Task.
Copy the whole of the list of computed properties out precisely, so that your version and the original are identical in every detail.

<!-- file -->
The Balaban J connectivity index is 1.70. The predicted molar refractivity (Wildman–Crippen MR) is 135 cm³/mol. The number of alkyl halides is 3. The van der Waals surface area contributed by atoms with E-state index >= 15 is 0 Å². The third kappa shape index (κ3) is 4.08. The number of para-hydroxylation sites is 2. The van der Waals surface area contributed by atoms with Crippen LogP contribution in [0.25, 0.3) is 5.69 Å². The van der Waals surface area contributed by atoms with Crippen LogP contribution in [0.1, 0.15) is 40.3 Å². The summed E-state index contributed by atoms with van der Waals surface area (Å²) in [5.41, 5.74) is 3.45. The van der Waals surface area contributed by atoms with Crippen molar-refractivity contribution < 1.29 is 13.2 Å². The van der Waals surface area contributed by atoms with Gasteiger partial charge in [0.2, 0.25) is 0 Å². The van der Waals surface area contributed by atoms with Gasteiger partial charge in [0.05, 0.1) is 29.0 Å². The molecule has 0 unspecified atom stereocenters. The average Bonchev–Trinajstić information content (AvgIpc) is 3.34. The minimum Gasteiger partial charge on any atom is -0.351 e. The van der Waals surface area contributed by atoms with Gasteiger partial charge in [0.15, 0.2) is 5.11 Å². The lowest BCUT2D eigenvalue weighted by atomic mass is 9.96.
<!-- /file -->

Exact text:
The Balaban J connectivity index is 1.70. The predicted molar refractivity (Wildman–Crippen MR) is 135 cm³/mol. The number of alkyl halides is 3. The van der Waals surface area contributed by atoms with E-state index >= 15 is 0 Å². The third kappa shape index (κ3) is 4.08. The number of para-hydroxylation sites is 2. The van der Waals surface area contributed by atoms with Crippen LogP contribution in [0.25, 0.3) is 5.69 Å². The van der Waals surface area contributed by atoms with Crippen LogP contribution in [0.1, 0.15) is 40.3 Å². The summed E-state index contributed by atoms with van der Waals surface area (Å²) in [5.41, 5.74) is 3.45. The van der Waals surface area contributed by atoms with Crippen molar-refractivity contribution < 1.29 is 13.2 Å². The van der Waals surface area contributed by atoms with Gasteiger partial charge in [0.2, 0.25) is 0 Å². The van der Waals surface area contributed by atoms with Gasteiger partial charge in [0.05, 0.1) is 29.0 Å². The molecule has 0 unspecified atom stereocenters. The average Bonchev–Trinajstić information content (AvgIpc) is 3.34. The minimum Gasteiger partial charge on any atom is -0.351 e. The van der Waals surface area contributed by atoms with Gasteiger partial charge in [0.15, 0.2) is 5.11 Å². The lowest BCUT2D eigenvalue weighted by atomic mass is 9.96.